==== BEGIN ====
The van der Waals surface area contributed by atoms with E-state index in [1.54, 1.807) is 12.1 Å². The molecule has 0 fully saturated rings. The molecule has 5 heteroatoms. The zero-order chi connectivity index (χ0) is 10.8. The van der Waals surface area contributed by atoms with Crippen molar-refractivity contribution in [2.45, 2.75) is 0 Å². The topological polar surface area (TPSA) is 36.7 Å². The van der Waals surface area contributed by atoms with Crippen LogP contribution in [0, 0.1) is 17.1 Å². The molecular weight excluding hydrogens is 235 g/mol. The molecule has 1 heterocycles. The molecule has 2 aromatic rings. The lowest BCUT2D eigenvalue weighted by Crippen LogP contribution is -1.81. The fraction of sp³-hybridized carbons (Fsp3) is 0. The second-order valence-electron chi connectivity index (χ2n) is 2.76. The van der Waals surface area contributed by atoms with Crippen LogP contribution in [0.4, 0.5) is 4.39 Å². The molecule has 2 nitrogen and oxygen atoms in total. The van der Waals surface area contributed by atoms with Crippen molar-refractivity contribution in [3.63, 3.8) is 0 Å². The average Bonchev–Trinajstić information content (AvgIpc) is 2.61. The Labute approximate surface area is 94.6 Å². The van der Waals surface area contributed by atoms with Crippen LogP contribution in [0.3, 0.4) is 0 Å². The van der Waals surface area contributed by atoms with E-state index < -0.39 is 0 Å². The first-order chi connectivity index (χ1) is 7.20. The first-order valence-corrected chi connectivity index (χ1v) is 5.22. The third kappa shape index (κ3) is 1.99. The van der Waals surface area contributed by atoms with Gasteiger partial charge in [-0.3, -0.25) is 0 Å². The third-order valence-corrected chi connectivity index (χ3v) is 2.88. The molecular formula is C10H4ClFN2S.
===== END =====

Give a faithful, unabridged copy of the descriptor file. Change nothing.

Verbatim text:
The van der Waals surface area contributed by atoms with E-state index in [1.54, 1.807) is 12.1 Å². The molecule has 0 fully saturated rings. The molecule has 5 heteroatoms. The zero-order chi connectivity index (χ0) is 10.8. The van der Waals surface area contributed by atoms with Crippen molar-refractivity contribution in [2.45, 2.75) is 0 Å². The topological polar surface area (TPSA) is 36.7 Å². The van der Waals surface area contributed by atoms with Crippen LogP contribution in [0, 0.1) is 17.1 Å². The molecular weight excluding hydrogens is 235 g/mol. The molecule has 1 heterocycles. The molecule has 2 aromatic rings. The lowest BCUT2D eigenvalue weighted by Crippen LogP contribution is -1.81. The fraction of sp³-hybridized carbons (Fsp3) is 0. The second-order valence-electron chi connectivity index (χ2n) is 2.76. The van der Waals surface area contributed by atoms with Crippen LogP contribution in [0.4, 0.5) is 4.39 Å². The molecule has 2 nitrogen and oxygen atoms in total. The van der Waals surface area contributed by atoms with Crippen molar-refractivity contribution in [3.63, 3.8) is 0 Å². The average Bonchev–Trinajstić information content (AvgIpc) is 2.61. The Labute approximate surface area is 94.6 Å². The van der Waals surface area contributed by atoms with Crippen LogP contribution in [0.3, 0.4) is 0 Å². The van der Waals surface area contributed by atoms with E-state index < -0.39 is 0 Å². The first-order chi connectivity index (χ1) is 7.20. The first-order valence-corrected chi connectivity index (χ1v) is 5.22. The third kappa shape index (κ3) is 1.99. The van der Waals surface area contributed by atoms with Gasteiger partial charge in [-0.3, -0.25) is 0 Å². The third-order valence-corrected chi connectivity index (χ3v) is 2.88. The molecular formula is C10H4ClFN2S.